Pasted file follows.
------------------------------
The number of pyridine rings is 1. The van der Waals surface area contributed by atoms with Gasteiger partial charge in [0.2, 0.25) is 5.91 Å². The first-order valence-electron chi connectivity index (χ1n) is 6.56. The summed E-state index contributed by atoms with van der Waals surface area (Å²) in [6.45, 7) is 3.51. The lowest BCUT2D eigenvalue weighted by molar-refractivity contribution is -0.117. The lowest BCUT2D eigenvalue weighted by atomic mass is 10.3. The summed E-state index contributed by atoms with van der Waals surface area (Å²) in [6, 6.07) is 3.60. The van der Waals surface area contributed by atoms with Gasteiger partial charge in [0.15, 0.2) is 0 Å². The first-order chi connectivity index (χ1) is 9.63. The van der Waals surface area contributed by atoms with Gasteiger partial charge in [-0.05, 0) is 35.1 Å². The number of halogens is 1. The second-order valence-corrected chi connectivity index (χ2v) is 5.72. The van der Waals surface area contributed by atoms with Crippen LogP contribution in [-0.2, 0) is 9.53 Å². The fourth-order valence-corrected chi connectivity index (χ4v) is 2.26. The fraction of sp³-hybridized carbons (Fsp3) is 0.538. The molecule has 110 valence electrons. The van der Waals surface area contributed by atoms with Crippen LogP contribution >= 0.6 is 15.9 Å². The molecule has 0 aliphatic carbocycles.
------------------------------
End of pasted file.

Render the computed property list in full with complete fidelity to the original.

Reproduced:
The number of pyridine rings is 1. The van der Waals surface area contributed by atoms with Gasteiger partial charge in [0.2, 0.25) is 5.91 Å². The first-order valence-electron chi connectivity index (χ1n) is 6.56. The summed E-state index contributed by atoms with van der Waals surface area (Å²) in [6.45, 7) is 3.51. The lowest BCUT2D eigenvalue weighted by molar-refractivity contribution is -0.117. The lowest BCUT2D eigenvalue weighted by atomic mass is 10.3. The summed E-state index contributed by atoms with van der Waals surface area (Å²) in [6, 6.07) is 3.60. The van der Waals surface area contributed by atoms with Gasteiger partial charge in [0.15, 0.2) is 0 Å². The first-order chi connectivity index (χ1) is 9.63. The van der Waals surface area contributed by atoms with Gasteiger partial charge in [-0.05, 0) is 35.1 Å². The number of halogens is 1. The second-order valence-corrected chi connectivity index (χ2v) is 5.72. The van der Waals surface area contributed by atoms with Crippen LogP contribution in [-0.2, 0) is 9.53 Å². The fourth-order valence-corrected chi connectivity index (χ4v) is 2.26. The fraction of sp³-hybridized carbons (Fsp3) is 0.538. The molecule has 110 valence electrons. The van der Waals surface area contributed by atoms with Crippen LogP contribution >= 0.6 is 15.9 Å². The molecule has 0 aliphatic carbocycles.